• Release public data on the following issues. We ask that BCSO be transparent and provide the following information to the public: number of people diagnosed with COVID-19 inside the jail, number of people placed in confinement, number of tests available and being provided on a daily basis, and number of hospital transfers. In addition, please provide accurate arrest and booking data since our shelter in place order was issued on March 23, 2020, including the date of the arrest, charge, bond, ethnicity/race, and arresting agency in every incident.
  • Issue a moratorium on all arrests and new bookings. We applaud efforts made by the BCSO to encourage local law enforcement officials to issue citations in lieu of arrests. However, this is not enough. People are still being arrested for low-level offenses, which causes a revolving door of people coming in and out of jail, creating a situation that could further harm populations inside the jail and the community. Sheriff’s in El Paso, Denton, Collin and Dallas Counties have all called on their respective local law enforcement agencies to halt, or drastically decrease the number of arrests. BCSO must demand the same, and work to encourage officers to use decarceral alternatives to arrests that include warnings, pre-arrest diversion opportunities, citations and/or summons, as well as community-based resources and programs.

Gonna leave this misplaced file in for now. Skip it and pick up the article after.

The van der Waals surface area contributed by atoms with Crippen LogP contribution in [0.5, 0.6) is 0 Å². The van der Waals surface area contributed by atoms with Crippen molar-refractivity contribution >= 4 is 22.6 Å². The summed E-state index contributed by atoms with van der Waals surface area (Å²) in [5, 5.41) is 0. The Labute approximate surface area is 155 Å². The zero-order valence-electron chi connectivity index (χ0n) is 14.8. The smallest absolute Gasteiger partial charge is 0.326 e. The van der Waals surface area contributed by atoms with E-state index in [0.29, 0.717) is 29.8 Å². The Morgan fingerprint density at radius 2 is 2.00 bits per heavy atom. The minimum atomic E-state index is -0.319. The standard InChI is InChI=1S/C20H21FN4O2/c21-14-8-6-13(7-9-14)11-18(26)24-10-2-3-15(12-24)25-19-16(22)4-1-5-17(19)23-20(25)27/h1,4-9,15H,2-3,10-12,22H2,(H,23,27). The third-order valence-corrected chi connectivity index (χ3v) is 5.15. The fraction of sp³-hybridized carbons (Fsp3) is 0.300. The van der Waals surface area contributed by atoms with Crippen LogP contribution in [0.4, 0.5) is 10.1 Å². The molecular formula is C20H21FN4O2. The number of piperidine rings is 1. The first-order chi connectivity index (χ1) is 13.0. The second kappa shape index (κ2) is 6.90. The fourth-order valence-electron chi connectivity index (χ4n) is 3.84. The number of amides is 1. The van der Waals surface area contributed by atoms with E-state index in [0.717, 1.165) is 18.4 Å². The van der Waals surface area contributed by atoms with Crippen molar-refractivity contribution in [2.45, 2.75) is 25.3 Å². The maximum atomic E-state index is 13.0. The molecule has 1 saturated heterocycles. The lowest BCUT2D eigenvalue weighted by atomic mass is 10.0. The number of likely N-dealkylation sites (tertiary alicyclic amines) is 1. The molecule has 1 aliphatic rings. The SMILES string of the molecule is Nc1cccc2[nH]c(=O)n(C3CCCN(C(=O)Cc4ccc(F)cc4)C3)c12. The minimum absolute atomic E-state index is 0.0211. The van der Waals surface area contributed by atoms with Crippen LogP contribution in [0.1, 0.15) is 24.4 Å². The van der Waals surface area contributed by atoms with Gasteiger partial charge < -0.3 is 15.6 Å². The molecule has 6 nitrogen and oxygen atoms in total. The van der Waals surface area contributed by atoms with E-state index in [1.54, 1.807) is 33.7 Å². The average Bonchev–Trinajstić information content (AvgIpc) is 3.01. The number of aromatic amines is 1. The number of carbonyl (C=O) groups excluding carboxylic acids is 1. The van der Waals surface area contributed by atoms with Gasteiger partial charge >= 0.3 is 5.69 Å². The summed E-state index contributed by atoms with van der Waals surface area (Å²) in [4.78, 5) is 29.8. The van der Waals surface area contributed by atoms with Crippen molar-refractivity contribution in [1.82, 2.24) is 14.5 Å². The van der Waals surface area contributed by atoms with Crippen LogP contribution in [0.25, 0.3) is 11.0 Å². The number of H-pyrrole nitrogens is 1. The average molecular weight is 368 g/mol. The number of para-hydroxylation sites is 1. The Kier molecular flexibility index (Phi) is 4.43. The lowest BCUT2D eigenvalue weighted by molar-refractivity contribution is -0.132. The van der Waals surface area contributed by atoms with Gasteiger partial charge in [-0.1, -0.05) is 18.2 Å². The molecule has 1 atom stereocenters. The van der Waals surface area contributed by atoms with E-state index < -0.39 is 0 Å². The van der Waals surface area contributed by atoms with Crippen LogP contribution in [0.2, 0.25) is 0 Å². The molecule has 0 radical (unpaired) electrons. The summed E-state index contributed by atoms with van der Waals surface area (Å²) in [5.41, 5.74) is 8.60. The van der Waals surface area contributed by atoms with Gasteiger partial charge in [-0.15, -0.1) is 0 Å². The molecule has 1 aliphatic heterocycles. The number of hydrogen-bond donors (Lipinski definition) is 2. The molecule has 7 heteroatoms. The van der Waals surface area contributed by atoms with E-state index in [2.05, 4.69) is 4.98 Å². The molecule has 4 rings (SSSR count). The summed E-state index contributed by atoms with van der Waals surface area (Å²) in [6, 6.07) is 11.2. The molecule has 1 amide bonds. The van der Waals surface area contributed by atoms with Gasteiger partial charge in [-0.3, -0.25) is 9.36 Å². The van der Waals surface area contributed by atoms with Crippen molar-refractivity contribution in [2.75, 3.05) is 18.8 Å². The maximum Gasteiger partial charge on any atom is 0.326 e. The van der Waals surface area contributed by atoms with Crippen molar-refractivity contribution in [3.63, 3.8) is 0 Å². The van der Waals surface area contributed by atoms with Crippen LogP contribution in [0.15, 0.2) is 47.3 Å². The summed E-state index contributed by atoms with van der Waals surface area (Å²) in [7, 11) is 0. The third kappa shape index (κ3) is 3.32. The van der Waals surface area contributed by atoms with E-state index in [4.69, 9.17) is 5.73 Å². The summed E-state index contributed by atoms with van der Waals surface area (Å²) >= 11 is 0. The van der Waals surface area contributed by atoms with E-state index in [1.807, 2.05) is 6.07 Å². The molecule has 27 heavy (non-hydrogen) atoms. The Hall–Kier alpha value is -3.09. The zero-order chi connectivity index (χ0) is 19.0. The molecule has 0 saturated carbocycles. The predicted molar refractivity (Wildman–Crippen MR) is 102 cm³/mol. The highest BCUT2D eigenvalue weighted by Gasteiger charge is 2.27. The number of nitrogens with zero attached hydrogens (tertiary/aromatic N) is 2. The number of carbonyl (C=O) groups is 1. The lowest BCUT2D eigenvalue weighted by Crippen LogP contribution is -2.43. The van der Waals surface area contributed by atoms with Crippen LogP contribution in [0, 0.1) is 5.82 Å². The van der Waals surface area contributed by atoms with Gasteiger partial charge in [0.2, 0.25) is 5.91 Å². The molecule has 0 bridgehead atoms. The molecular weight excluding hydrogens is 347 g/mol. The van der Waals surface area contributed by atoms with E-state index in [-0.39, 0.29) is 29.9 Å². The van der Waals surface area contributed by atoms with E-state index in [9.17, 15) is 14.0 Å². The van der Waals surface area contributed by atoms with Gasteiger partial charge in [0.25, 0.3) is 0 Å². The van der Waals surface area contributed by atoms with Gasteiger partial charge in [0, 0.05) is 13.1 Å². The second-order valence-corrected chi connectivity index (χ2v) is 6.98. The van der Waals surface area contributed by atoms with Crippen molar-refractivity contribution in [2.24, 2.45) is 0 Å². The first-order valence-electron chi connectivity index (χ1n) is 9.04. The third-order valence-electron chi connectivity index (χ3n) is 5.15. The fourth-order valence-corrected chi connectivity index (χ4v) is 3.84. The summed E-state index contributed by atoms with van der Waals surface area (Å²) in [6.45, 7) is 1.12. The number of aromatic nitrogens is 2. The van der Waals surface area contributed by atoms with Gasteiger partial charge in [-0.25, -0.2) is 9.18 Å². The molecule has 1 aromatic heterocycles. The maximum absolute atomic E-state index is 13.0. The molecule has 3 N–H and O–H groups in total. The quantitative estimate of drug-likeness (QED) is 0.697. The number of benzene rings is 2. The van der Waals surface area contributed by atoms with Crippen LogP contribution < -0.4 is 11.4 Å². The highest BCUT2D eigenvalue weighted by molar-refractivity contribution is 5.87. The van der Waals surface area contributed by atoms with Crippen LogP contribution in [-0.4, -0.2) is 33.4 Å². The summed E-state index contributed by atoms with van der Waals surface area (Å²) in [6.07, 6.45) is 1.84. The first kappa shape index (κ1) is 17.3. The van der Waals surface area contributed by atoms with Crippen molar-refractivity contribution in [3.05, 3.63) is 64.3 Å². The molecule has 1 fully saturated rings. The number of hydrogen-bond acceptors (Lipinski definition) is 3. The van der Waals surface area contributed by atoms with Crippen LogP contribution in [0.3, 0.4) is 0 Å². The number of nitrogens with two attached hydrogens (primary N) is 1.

• Immediately provide a safe environment for those that remain incarcerated. We thank the BCSO’s efforts to follow CDC health guidelines and recognize the progress and efforts in maintaining a clean jail, as well as providing more masks and soap bars for all individuals. We ask that you continue to increase access to free disinfectants such as hand sanitizer and cleaning products for shared toilets. We ask that your office actively work to provide free and unlimited phone calls for defendants to connect with their loved ones, and offer access to free mental health services as a result of the heightened stress and anxiety caused by lockdown measures put in place in response to COVID-19. These services could include reliable access to mental healthcare professionals, with the use of virtual visitations if one-on-one consultations are not possible, as well as frequent mental health check-ins by appropriate jail staff. 
  • Release all people from jail. As Sheriff, you play a vital role in either directly or indirectly securing the release of individuals inside the jail. We urge you to begin releasing individuals through accelerated good time and work time credits. In areas where you may not have the authority to release individuals, we suggest working with other local officials in prioritizing recommendations for release by providing access to critical information such as health, risk, or time left on sentences. Acting to continuously review individuals who are serving sentences inside the jail and making recommendations for other options to confinement is all too critical in light of the current outbreak inside the jail. Considering that a large portion of the population inside jails are pretrial arrestees, we urge you to work with the Bexar County Criminal Courts to ensure the release of as many pretrial arrestees as possible.
  • Compassionate release for those with violent offenses. Although Governor Greg Abbott’s Order issued on March 29, 2020, limits your authority in releasing individuals charged with or convicted of violent offenses. We urge you to send a list of the people who would otherwise be eligible for release to county judges, advocating for alternative solutions. A structured release policy based on valid criminogenic research and data—not on unfounded fears and stereotypes—will minimize the loss of life while ensuring that our communities are kept safe.